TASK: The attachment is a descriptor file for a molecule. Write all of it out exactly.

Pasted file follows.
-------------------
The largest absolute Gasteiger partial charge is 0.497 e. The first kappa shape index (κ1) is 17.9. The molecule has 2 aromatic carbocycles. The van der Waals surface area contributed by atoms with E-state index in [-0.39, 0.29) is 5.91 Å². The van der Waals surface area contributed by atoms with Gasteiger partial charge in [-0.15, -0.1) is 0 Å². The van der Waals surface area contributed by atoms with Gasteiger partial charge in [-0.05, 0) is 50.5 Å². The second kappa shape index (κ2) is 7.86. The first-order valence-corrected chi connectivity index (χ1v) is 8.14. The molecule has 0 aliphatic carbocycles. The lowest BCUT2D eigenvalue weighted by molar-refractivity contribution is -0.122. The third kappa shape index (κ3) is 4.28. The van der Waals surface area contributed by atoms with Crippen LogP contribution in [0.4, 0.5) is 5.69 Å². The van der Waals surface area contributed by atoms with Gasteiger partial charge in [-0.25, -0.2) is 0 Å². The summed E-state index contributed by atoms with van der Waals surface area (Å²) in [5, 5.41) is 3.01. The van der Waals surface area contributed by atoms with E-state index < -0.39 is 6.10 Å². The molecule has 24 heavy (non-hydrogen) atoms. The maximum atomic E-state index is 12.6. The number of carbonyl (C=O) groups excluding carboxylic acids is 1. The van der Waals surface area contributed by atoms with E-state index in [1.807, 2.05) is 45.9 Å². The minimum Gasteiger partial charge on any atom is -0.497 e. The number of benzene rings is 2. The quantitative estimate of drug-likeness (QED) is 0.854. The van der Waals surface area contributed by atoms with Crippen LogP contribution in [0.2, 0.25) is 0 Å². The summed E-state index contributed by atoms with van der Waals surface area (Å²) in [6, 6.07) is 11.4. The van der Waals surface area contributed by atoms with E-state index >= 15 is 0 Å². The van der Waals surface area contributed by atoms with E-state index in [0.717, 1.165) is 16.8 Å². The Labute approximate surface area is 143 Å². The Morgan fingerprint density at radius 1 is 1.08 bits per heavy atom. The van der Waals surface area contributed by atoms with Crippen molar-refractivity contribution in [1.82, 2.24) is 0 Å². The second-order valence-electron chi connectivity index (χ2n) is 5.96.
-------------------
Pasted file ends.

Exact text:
The largest absolute Gasteiger partial charge is 0.497 e. The first kappa shape index (κ1) is 17.9. The molecule has 2 aromatic carbocycles. The van der Waals surface area contributed by atoms with E-state index in [-0.39, 0.29) is 5.91 Å². The van der Waals surface area contributed by atoms with Gasteiger partial charge in [-0.15, -0.1) is 0 Å². The van der Waals surface area contributed by atoms with Gasteiger partial charge in [-0.05, 0) is 50.5 Å². The second kappa shape index (κ2) is 7.86. The first-order valence-corrected chi connectivity index (χ1v) is 8.14. The molecule has 0 aliphatic carbocycles. The lowest BCUT2D eigenvalue weighted by molar-refractivity contribution is -0.122. The third kappa shape index (κ3) is 4.28. The van der Waals surface area contributed by atoms with Crippen LogP contribution in [0.4, 0.5) is 5.69 Å². The van der Waals surface area contributed by atoms with Gasteiger partial charge in [-0.25, -0.2) is 0 Å². The summed E-state index contributed by atoms with van der Waals surface area (Å²) in [5, 5.41) is 3.01. The van der Waals surface area contributed by atoms with E-state index < -0.39 is 6.10 Å². The molecule has 24 heavy (non-hydrogen) atoms. The maximum atomic E-state index is 12.6. The number of carbonyl (C=O) groups excluding carboxylic acids is 1. The van der Waals surface area contributed by atoms with E-state index in [1.807, 2.05) is 45.9 Å². The minimum Gasteiger partial charge on any atom is -0.497 e. The number of benzene rings is 2. The quantitative estimate of drug-likeness (QED) is 0.854. The van der Waals surface area contributed by atoms with Crippen LogP contribution in [0.2, 0.25) is 0 Å². The summed E-state index contributed by atoms with van der Waals surface area (Å²) in [6, 6.07) is 11.4. The van der Waals surface area contributed by atoms with E-state index >= 15 is 0 Å². The van der Waals surface area contributed by atoms with E-state index in [0.717, 1.165) is 16.8 Å². The Labute approximate surface area is 143 Å². The Morgan fingerprint density at radius 1 is 1.08 bits per heavy atom. The van der Waals surface area contributed by atoms with Crippen molar-refractivity contribution in [1.82, 2.24) is 0 Å². The second-order valence-electron chi connectivity index (χ2n) is 5.96.